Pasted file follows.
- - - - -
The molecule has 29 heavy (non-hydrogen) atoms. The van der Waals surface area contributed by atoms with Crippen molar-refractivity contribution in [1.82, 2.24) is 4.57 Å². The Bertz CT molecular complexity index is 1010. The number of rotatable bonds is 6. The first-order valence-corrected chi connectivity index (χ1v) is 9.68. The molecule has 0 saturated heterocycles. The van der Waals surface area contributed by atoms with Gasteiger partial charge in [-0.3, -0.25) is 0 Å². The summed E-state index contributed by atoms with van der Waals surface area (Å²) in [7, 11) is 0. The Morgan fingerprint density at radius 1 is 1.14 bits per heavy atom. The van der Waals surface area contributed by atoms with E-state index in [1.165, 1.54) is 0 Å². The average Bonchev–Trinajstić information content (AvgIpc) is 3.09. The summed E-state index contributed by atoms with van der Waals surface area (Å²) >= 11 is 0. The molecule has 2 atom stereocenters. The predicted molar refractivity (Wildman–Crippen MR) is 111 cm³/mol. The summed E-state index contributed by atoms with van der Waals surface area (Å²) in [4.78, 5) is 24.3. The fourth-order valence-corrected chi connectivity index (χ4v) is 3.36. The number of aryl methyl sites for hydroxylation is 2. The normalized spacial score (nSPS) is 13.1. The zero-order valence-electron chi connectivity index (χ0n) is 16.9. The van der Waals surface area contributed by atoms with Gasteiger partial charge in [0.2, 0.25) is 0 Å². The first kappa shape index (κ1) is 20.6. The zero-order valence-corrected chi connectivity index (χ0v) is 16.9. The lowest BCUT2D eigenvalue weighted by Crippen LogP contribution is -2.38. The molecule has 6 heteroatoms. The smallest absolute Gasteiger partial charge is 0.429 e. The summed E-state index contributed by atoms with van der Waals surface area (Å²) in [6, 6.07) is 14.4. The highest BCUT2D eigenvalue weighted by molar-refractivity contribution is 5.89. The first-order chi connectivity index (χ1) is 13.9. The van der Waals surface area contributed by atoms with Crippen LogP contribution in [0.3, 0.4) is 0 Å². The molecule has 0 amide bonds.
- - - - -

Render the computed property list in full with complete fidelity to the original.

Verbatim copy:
The molecule has 29 heavy (non-hydrogen) atoms. The van der Waals surface area contributed by atoms with Crippen molar-refractivity contribution in [1.82, 2.24) is 4.57 Å². The Bertz CT molecular complexity index is 1010. The number of rotatable bonds is 6. The first-order valence-corrected chi connectivity index (χ1v) is 9.68. The molecule has 0 saturated heterocycles. The van der Waals surface area contributed by atoms with Gasteiger partial charge in [-0.3, -0.25) is 0 Å². The summed E-state index contributed by atoms with van der Waals surface area (Å²) in [7, 11) is 0. The Morgan fingerprint density at radius 1 is 1.14 bits per heavy atom. The van der Waals surface area contributed by atoms with E-state index in [1.165, 1.54) is 0 Å². The average Bonchev–Trinajstić information content (AvgIpc) is 3.09. The summed E-state index contributed by atoms with van der Waals surface area (Å²) >= 11 is 0. The molecule has 2 atom stereocenters. The predicted molar refractivity (Wildman–Crippen MR) is 111 cm³/mol. The summed E-state index contributed by atoms with van der Waals surface area (Å²) in [4.78, 5) is 24.3. The fourth-order valence-corrected chi connectivity index (χ4v) is 3.36. The number of aryl methyl sites for hydroxylation is 2. The normalized spacial score (nSPS) is 13.1. The zero-order valence-electron chi connectivity index (χ0n) is 16.9. The van der Waals surface area contributed by atoms with Gasteiger partial charge in [0.2, 0.25) is 0 Å². The first kappa shape index (κ1) is 20.6. The zero-order valence-corrected chi connectivity index (χ0v) is 16.9. The lowest BCUT2D eigenvalue weighted by Crippen LogP contribution is -2.38. The molecule has 6 heteroatoms. The smallest absolute Gasteiger partial charge is 0.429 e. The summed E-state index contributed by atoms with van der Waals surface area (Å²) in [6, 6.07) is 14.4. The highest BCUT2D eigenvalue weighted by molar-refractivity contribution is 5.89. The first-order chi connectivity index (χ1) is 13.9. The van der Waals surface area contributed by atoms with Crippen LogP contribution in [0.3, 0.4) is 0 Å². The molecule has 0 amide bonds.